Suzuki Boulevard M109R LTD. vs. Victory Hammer S - Alternative Muscle

Heavy Hitters for those who don't care how it's done in Milwaukee

By Tim Carrithers, Photography by Adam Campbell

Victory Hammer S | Price: $18,499
Hard Parts

The 1731cc 106/6 is essentially Victory's 1634cc V-twin with 6mm more stroke and a raft of detail improvements that came on-line for both engines in '08, including a new crankshaft, pistons, rods and a redesigned oil-cooling system. Stage 2 cams cue each four-valve head. Visteon PCM60 closed-loop sequential injection does business through a dual-bore 45mm throttle body, providing independent fuel, spark and idle-air control for each cylinder. Self-adjusting cam chains and hydraulic lifters mean there isn't much for you to do but change the oil. A lot of work went into making this engine run cleaner and quieter, and it shows.

Designed to be sufficiently stout without cluttering the silhouette, a new welding sequence joins steel tubes in the double-downtube skeleton more effectively at the factory. A two-piece die-cast footpeg design and steel brake/shift lever pivots for '09 are more likely to survive a slow-speed tip-over. The S gets artfully cast X-factor wheels as well. Aside from looking good, they save an alleged 15.8 pounds of unsprung weight.

The single shock (barely) visible beneath the seat is adjustable for spring preload, but the collar is surrounded by the battery on the left and the fuse box on the right, so access isn't easy. The 43mm cartridge fork offers no external adjustments--a maddening omission when you're spending this kind of dough. The ride is decidedly firm, and genuinely punishing on rough pavement.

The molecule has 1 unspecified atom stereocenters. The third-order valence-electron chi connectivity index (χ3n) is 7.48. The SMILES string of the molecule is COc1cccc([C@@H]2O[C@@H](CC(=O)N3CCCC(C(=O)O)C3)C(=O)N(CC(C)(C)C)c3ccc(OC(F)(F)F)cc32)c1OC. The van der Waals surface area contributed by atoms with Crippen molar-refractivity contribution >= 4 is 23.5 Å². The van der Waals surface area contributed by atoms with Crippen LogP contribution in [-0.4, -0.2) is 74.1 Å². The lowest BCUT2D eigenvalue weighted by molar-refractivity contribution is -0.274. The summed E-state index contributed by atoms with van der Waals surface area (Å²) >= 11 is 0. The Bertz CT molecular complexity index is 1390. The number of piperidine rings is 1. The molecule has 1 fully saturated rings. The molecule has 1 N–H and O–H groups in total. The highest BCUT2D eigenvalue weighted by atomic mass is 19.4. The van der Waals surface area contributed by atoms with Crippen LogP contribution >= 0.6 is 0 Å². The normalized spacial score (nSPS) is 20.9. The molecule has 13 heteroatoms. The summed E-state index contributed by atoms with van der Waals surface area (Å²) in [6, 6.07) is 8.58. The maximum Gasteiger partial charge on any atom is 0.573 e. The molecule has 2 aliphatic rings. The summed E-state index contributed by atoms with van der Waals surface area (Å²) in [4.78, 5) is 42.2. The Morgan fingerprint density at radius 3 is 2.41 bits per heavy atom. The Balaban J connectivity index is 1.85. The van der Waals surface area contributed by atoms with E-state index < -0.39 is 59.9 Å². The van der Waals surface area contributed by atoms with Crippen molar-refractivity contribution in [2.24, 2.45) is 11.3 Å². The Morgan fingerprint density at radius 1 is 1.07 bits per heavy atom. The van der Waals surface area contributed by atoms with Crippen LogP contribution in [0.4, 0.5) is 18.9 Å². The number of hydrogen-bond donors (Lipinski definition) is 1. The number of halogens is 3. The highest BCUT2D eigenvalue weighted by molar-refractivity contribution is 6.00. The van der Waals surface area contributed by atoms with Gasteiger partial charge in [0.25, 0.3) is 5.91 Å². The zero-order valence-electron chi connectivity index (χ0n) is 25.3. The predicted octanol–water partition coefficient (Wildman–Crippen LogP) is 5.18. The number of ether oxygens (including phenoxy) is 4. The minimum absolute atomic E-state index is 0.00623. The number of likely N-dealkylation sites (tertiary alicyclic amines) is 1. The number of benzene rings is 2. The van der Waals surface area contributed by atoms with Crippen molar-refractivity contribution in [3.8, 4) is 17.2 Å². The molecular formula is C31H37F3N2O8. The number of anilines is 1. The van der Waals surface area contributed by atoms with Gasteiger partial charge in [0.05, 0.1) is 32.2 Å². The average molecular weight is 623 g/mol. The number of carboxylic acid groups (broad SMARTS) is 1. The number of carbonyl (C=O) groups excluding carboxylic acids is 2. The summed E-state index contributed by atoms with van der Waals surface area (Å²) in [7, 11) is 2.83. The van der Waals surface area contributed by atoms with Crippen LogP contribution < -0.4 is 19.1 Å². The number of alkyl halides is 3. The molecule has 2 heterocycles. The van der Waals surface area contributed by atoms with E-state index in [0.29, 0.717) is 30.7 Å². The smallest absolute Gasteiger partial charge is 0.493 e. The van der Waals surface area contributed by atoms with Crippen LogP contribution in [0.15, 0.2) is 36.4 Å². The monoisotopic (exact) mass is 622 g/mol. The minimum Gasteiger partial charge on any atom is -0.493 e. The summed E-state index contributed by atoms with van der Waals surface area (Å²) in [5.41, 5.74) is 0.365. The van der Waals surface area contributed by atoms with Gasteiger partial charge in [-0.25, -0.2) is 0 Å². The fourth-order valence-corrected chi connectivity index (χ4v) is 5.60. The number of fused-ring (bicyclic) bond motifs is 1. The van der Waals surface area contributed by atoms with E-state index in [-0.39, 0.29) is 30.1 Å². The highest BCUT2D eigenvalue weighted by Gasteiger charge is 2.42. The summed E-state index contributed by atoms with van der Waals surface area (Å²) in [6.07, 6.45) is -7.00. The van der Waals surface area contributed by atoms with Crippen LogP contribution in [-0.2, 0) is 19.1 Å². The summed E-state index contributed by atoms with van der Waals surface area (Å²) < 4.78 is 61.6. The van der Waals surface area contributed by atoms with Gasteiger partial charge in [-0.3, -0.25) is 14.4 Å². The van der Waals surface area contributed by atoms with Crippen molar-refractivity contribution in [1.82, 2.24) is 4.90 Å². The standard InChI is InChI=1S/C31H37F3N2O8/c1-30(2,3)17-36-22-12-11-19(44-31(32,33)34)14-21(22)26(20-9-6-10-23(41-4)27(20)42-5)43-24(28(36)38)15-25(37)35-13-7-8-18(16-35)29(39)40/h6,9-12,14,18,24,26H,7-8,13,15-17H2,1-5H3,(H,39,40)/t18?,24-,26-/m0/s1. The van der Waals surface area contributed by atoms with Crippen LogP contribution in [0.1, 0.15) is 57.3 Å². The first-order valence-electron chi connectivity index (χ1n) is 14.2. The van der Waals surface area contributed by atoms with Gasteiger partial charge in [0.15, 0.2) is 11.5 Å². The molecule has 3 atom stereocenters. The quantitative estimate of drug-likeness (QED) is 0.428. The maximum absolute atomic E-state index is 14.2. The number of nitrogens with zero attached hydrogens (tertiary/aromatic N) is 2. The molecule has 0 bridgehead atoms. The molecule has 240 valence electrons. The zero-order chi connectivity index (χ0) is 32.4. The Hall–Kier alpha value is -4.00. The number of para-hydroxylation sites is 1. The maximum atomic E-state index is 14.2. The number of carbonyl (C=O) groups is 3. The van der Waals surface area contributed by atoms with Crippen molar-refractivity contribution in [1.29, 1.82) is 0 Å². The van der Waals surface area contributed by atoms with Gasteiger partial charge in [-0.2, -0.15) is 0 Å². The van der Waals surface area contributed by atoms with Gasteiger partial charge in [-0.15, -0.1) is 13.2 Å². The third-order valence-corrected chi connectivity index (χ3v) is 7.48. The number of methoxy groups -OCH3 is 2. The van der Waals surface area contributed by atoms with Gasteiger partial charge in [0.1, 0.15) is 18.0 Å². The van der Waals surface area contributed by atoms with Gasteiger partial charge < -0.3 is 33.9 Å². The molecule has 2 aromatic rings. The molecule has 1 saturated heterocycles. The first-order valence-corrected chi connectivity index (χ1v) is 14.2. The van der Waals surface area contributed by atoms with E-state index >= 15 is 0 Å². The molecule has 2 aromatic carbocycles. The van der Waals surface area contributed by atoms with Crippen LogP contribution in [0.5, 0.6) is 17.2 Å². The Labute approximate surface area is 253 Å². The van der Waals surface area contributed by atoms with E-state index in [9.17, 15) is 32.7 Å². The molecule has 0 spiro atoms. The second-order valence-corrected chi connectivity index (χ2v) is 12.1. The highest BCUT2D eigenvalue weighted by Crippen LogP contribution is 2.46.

Cockpit accoutrements are minimal--just an LCD odometer and tripmeter--but take a look at the big twin's brain. A 60-pin Visteon ECU calculates fuel and spark for each cylinder using speed/density-based load detection via data from a manifold air sensor, compensating for altitude, barometric pressure and engine load. It knows when the engine is cold, bumping idle rpm just enough on cold mornings and eliminating the old fast-idle lever on the handlebar.

Tech Spec
Engine type: a/o-c 50-deg. V-twinRear brake: Single two-piston caliper, 300mm discCorrected 1/4-mile: 12.03 sec. @ 109.42 mph
Valve train: SOHC, 4vFront tire: 130/70-R18 Dunlop Elite 3Top-gear roll-on:4.9 sec..
Displacement: 1731ccRear tire: 250/40-R18 Dunlop Elite 3 Fuel mileage (high/low/avg.): 43/33/39 mpg
Bore x stroke: 101.0 x 108.0mmRake/trail: 32.7 deg./5.5 in.Colors: Blue/white
Compression: 9.4:1Seat height: 26.5 in.Availability: Now
Fuel system: EFIWheelbase: 65.7 in.Warranty: 12 mo./unlimited mi.
Clutch: Wet, multi-plateFuel capacity: 4.5 gal.Contact:
Victory Motorcycles
2100 Highway 25
Medina, MN 55340
Transmission: 6-speedWeight (tank full/empty): 691/664 lbs.
Frame: Tubular-steel double-cradle with aluminum swingarmMeasured horsepower:84.9 bhp @ 5000 rpm
Front suspension: 43mm inverted cartridge forkMeasured torque: 100.8 lb.-ft. @ 2750 rpm
Rear suspension: Single shock with adjustable spring preload
Front brake: Dual four-piston calipers, 300mm discs

It's all about torque. With upwards of 100 lb.-ft. on tap at 2750 rpm, shifting early is key, if you shift at all. Once the tach needle strikes 4500 rpm, the long-stroke twin makes more noise than acceleration.

Despite nearly 8 feet of motorcycle with a 66-inch wheelbase, there's not much room between the seat and that swept-back handlebar. That's okay if you're 5-foot-10, but cramped if you're 6-foot-2, especially on the freeway.

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